The History of Halloween
- By Jenna Maxwell
Celebrated yearly on the night of October 31, Halloween in the United States is characterized by trick-or-treating, costume parties, bonfires, carving jack-o'-lanterns, and visiting so-called haunted houses. Although this holiday is highly commercialized and often perceived as an excuse for kids and adults to dress up in costumes, there's much more to Halloween than meets the eye. Halloween, which is a contraction of All Hallows' Eve, actually has an interesting and rich history.
The Origin of Halloween
Halloween can be traced back a good 2,000 years to the ancient Celtic festival called Samhain. In Celtic culture, this festival signified the most important holiday of the year and indicated the beginning of winter. Samhain was a celebration of the end of the harvest. It was also a time when people gathered together and prepared for the winter. The Celts believed that during this time of the year, the worlds of the dead and the living overlapped. They believed that the spirits of the people who had died during the year would start their journey into the other world, allowing them to mingle with the living.
During Samhain, the people would sacrifice fruit, vegetables, and animals, and they would also dance around bonfires. Some say that these fires were made to keep evil spirits away and to prevent them from finding a body to possess, while others claim that the bonfires were lit to honor the dead as they traveled on. The costumes worn on Halloween as we know it might also be influenced by this time, because while feasting, the Celts would wear costumes, consisting mainly of animal heads and skins. The costumes were worn to either appease the spirits or to keep them away. Today, dressing up like ghosts and witches might be directly influenced by this practice.
Trick-or-treating today requires people to stock up on candy and goodies to give to the ghouls, witches, and ghosts that come to the door. It's believed that trick-or-treating stems from a 12th century practice called "souling," which originated in Britain and Ireland. During this practice, children would dress in black and go door to door, asking for food in return for prayers for the dead. Special soul cakes would be baked on this day, and church bells would ring to remind the Christian people to remember the souls of those who had passed.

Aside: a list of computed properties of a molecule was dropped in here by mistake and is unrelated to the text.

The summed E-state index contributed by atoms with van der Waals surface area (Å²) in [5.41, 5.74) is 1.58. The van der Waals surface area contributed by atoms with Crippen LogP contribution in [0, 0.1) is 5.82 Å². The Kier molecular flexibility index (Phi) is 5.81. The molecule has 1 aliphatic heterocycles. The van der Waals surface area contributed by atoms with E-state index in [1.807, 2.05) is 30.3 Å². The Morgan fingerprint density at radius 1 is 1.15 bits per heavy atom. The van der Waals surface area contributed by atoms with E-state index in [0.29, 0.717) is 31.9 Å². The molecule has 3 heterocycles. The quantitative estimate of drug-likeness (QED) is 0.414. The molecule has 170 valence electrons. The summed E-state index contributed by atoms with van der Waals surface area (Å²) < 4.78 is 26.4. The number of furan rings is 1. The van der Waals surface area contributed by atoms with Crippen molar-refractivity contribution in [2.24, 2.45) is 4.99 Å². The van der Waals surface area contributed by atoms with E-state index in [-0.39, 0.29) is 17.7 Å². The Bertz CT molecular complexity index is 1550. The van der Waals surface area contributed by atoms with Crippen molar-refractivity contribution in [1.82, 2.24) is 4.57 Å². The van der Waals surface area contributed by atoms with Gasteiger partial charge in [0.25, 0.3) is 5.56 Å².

Today, it's hard to think of Halloween without thinking of jack-o'-lanterns. It's believed that the association of jack-o'-lanterns with Halloween goes back to the 18th century, when people in Ireland and Scotland started imitating evil spirits and played pranks on each other. These so-called pranksters would hollow out turnips and carve scary faces into them to resemble goblins or spirits. They would make these carved turnips into lanterns and use them to illuminate their antics at night. It wasn't until the late 19th century when turnips were replaced with pumpkins, which were found to be larger, softer, and easier to carve.
Halloween in the U.S.
Halloween was introduced in North America during the 19th century by Scottish and Irish immigrants. Initially, it was still greatly confined to the immigrant communities within the country, but it gradually spread into mainstream society. In the 1930s, when trick-or-treating gained popularity, Halloween costumes started appearing in American stores. People of all racial, social, and religious backgrounds celebrated Halloween by the first decade of the 20th century. Today, costumes worn on Halloween don't just mimic scary witches, monsters, ghosts, and devils, but they also include everything from popular fictional characters and princesses to celebrities and ninjas.
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